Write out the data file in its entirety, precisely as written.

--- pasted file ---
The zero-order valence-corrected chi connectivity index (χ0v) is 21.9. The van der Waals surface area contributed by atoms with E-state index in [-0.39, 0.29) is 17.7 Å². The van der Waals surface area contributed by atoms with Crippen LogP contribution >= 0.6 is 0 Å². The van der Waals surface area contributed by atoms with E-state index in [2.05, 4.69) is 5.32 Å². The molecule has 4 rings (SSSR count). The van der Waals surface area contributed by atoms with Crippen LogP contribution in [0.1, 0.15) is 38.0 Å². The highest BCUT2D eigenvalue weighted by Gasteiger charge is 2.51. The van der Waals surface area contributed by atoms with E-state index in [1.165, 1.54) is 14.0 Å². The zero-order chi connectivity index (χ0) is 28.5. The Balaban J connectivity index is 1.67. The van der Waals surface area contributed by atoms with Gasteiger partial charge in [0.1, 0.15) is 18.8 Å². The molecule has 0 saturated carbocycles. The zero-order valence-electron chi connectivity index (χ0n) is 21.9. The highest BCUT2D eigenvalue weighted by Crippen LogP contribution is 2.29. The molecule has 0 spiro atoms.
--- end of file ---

The zero-order valence-corrected chi connectivity index (χ0v) is 21.9. The van der Waals surface area contributed by atoms with E-state index in [-0.39, 0.29) is 17.7 Å². The van der Waals surface area contributed by atoms with Crippen LogP contribution >= 0.6 is 0 Å². The van der Waals surface area contributed by atoms with E-state index in [2.05, 4.69) is 5.32 Å². The molecule has 4 rings (SSSR count). The van der Waals surface area contributed by atoms with Crippen LogP contribution in [0.1, 0.15) is 38.0 Å². The highest BCUT2D eigenvalue weighted by Gasteiger charge is 2.51. The van der Waals surface area contributed by atoms with E-state index in [1.165, 1.54) is 14.0 Å². The zero-order chi connectivity index (χ0) is 28.5. The Balaban J connectivity index is 1.67. The van der Waals surface area contributed by atoms with Gasteiger partial charge in [0.1, 0.15) is 18.8 Å². The molecule has 0 saturated carbocycles. The zero-order valence-electron chi connectivity index (χ0n) is 21.9. The highest BCUT2D eigenvalue weighted by Crippen LogP contribution is 2.29. The molecule has 0 spiro atoms.